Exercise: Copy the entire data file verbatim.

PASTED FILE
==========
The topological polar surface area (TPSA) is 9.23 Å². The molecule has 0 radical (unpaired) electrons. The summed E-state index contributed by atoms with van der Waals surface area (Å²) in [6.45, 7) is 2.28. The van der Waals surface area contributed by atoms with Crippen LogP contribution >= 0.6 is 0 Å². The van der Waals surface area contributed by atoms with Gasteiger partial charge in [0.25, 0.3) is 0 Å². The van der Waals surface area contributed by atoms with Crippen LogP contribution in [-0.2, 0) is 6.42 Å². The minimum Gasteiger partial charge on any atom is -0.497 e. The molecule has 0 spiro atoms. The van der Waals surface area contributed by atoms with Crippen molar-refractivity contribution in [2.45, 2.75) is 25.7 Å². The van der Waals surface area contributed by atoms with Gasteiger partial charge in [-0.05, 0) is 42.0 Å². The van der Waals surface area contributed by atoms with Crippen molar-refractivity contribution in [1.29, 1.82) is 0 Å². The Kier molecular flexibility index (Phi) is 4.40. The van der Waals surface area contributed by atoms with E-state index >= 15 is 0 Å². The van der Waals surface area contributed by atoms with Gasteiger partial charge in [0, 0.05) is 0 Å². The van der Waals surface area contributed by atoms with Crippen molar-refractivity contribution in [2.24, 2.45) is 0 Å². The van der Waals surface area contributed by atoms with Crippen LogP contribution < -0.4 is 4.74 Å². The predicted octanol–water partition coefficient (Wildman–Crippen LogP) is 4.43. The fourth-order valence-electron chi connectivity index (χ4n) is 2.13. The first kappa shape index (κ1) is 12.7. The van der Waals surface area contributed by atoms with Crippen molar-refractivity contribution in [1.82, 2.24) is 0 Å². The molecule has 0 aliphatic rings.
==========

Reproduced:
The topological polar surface area (TPSA) is 9.23 Å². The molecule has 0 radical (unpaired) electrons. The summed E-state index contributed by atoms with van der Waals surface area (Å²) in [6.45, 7) is 2.28. The van der Waals surface area contributed by atoms with Crippen LogP contribution >= 0.6 is 0 Å². The van der Waals surface area contributed by atoms with Gasteiger partial charge in [0.25, 0.3) is 0 Å². The van der Waals surface area contributed by atoms with Crippen LogP contribution in [-0.2, 0) is 6.42 Å². The minimum Gasteiger partial charge on any atom is -0.497 e. The molecule has 0 spiro atoms. The van der Waals surface area contributed by atoms with Crippen molar-refractivity contribution in [2.45, 2.75) is 25.7 Å². The van der Waals surface area contributed by atoms with Gasteiger partial charge in [-0.05, 0) is 42.0 Å². The van der Waals surface area contributed by atoms with Crippen molar-refractivity contribution in [1.29, 1.82) is 0 Å². The Kier molecular flexibility index (Phi) is 4.40. The van der Waals surface area contributed by atoms with E-state index >= 15 is 0 Å². The van der Waals surface area contributed by atoms with Gasteiger partial charge in [0, 0.05) is 0 Å². The van der Waals surface area contributed by atoms with Crippen molar-refractivity contribution in [2.24, 2.45) is 0 Å². The van der Waals surface area contributed by atoms with Crippen LogP contribution < -0.4 is 4.74 Å². The predicted octanol–water partition coefficient (Wildman–Crippen LogP) is 4.43. The fourth-order valence-electron chi connectivity index (χ4n) is 2.13. The first kappa shape index (κ1) is 12.7. The van der Waals surface area contributed by atoms with Crippen molar-refractivity contribution in [1.82, 2.24) is 0 Å². The molecule has 0 aliphatic rings.